Bra & Panties Match- Get them off my TV.
Table Match- Overused. I think this match would be cool if we didn't have them main eventing every other Raw. Now, going through the table means nothing, because anyone who is anyone in the WWF has experienced it.
Specialty Match- By this, I mean matches that we associate with a certain wrestler. Who cares if Kane has never won one, the inferno match is HIS match. They don't serve much purpose that I see, but it was pretty funny seeing Al Snow brag in January 2000 about beating the Rock in his OWN match after pinning him in a Bull Rope match. (Casket Match, Undertaker; Tables Mach, Dudley Boyz)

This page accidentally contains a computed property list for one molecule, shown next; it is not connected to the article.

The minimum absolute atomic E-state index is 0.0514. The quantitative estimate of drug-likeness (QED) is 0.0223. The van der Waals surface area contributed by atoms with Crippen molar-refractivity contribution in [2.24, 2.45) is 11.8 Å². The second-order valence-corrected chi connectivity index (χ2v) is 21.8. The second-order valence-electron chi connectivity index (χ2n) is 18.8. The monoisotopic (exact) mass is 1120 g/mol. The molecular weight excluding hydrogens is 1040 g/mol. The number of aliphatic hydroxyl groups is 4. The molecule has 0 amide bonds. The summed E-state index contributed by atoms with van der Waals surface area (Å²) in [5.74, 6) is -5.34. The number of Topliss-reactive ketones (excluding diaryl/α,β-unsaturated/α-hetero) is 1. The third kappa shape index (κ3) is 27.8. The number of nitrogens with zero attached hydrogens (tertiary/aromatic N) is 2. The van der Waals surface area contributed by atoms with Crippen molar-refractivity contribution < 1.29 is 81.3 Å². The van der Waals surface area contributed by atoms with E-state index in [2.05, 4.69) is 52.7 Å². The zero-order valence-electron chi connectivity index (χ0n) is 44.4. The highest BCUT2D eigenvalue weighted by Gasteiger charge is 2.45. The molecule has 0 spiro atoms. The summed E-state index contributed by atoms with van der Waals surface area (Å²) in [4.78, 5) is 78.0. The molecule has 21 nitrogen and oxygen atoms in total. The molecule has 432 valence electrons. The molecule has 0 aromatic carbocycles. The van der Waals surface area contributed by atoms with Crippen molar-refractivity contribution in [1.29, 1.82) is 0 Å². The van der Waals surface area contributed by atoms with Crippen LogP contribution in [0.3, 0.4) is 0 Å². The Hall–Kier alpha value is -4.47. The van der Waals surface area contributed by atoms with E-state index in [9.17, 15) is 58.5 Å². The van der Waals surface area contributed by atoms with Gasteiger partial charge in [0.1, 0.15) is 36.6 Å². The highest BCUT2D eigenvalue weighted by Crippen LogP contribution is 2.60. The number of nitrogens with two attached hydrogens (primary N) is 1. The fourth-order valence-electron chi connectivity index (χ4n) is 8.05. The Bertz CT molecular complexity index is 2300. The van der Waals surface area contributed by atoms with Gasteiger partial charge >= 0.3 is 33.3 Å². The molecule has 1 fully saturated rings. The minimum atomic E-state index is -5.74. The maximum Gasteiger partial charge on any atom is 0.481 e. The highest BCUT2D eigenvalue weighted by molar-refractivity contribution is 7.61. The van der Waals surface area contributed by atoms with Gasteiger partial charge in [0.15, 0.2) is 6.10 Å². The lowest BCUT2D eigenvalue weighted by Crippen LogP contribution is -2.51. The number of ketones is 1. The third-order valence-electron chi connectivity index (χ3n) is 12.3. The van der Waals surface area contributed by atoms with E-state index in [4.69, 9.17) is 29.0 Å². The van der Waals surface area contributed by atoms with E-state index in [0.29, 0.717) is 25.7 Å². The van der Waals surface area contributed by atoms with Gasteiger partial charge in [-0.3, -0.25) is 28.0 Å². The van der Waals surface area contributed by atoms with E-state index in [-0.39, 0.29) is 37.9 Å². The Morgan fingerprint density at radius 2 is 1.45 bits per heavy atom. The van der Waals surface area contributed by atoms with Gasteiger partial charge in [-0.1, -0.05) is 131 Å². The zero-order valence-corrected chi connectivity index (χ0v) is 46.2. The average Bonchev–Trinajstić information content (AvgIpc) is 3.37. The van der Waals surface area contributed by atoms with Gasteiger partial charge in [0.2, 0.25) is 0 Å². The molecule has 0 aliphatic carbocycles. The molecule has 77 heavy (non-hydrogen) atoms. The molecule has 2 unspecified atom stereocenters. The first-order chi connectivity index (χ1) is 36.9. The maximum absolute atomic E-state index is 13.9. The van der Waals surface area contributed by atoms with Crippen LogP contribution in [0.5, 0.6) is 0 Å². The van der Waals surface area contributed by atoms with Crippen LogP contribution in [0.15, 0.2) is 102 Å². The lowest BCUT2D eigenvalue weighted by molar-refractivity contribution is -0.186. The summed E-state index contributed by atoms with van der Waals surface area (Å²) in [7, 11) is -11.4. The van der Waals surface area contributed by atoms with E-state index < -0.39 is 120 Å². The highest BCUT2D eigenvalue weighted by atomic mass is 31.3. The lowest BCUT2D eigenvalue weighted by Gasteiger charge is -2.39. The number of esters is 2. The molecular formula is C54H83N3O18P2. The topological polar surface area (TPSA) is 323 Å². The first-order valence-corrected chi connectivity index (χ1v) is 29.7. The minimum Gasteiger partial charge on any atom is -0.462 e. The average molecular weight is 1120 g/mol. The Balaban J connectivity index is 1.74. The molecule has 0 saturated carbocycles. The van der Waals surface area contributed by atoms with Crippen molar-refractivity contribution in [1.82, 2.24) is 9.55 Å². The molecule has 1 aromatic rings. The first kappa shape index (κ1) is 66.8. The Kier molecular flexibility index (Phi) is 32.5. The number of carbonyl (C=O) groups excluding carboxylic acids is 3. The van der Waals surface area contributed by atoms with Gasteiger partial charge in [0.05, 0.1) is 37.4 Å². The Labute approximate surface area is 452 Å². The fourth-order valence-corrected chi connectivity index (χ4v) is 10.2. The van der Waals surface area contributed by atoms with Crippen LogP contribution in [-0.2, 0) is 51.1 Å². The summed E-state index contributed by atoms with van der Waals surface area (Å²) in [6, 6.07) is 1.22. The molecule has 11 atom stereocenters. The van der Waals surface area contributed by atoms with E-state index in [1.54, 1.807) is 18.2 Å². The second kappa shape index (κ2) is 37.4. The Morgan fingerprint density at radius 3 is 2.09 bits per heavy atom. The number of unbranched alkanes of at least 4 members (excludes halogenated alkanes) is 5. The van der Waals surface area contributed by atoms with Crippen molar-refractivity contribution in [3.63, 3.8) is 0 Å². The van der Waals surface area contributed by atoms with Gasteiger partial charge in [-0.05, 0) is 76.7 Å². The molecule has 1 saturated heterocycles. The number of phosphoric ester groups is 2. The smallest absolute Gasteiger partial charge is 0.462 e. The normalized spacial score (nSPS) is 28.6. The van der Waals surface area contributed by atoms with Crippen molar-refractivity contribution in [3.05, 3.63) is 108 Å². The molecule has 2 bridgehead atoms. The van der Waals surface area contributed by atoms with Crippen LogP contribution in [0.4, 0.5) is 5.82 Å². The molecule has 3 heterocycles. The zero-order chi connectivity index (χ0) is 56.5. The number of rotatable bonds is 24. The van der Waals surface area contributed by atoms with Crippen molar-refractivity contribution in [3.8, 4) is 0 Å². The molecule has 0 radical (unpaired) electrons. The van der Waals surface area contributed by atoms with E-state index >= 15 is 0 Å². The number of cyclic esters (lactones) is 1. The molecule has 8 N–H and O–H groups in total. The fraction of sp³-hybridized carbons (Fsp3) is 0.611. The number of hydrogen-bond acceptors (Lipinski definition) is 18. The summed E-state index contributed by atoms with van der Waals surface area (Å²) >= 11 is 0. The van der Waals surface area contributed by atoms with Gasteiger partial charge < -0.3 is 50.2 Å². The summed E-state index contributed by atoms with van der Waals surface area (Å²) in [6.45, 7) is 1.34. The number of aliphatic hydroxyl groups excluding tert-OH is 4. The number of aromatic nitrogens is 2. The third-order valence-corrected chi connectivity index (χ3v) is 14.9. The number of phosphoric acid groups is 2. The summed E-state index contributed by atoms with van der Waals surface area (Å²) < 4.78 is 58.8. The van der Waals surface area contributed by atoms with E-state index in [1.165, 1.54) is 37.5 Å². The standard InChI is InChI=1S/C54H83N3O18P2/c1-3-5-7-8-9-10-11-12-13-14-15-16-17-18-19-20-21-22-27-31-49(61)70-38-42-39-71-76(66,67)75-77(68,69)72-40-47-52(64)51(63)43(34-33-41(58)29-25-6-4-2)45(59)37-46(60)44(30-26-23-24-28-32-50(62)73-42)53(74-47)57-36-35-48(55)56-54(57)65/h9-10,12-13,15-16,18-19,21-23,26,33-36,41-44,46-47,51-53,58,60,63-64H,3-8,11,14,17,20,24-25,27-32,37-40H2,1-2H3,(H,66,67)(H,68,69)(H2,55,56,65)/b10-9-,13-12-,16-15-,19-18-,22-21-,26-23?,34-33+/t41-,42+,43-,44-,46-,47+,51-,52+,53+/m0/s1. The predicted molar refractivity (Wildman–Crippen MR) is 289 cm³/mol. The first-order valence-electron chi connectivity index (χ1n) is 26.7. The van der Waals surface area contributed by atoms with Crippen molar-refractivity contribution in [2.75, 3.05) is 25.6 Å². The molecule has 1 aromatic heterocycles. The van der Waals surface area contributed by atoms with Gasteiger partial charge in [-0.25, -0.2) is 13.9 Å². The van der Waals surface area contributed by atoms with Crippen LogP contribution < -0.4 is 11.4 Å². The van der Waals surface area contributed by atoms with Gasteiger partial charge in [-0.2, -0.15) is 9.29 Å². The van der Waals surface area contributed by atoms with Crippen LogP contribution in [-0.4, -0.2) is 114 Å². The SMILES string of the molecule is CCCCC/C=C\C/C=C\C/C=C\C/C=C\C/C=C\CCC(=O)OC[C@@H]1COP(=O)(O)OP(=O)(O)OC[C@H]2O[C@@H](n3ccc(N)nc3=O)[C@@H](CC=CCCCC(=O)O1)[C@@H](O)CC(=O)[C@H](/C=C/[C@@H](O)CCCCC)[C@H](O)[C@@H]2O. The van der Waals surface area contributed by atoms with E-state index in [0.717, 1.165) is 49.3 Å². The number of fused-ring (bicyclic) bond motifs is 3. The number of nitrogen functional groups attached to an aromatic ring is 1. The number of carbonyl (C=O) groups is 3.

Strap Match- These usually suck. I can only think of one good one, ever. It's hard to book a good finish around one guy dragging the other to each corner.
There you have it. I realize I didn't do much WCW stuff, and the reason is simple. They didn't many gimmick matches before Russo came on board, the ones they did sucked, and I tried to stay recent for most of it so I could give a fair and accurate representation of the matches mean today. As always, mail is welcome.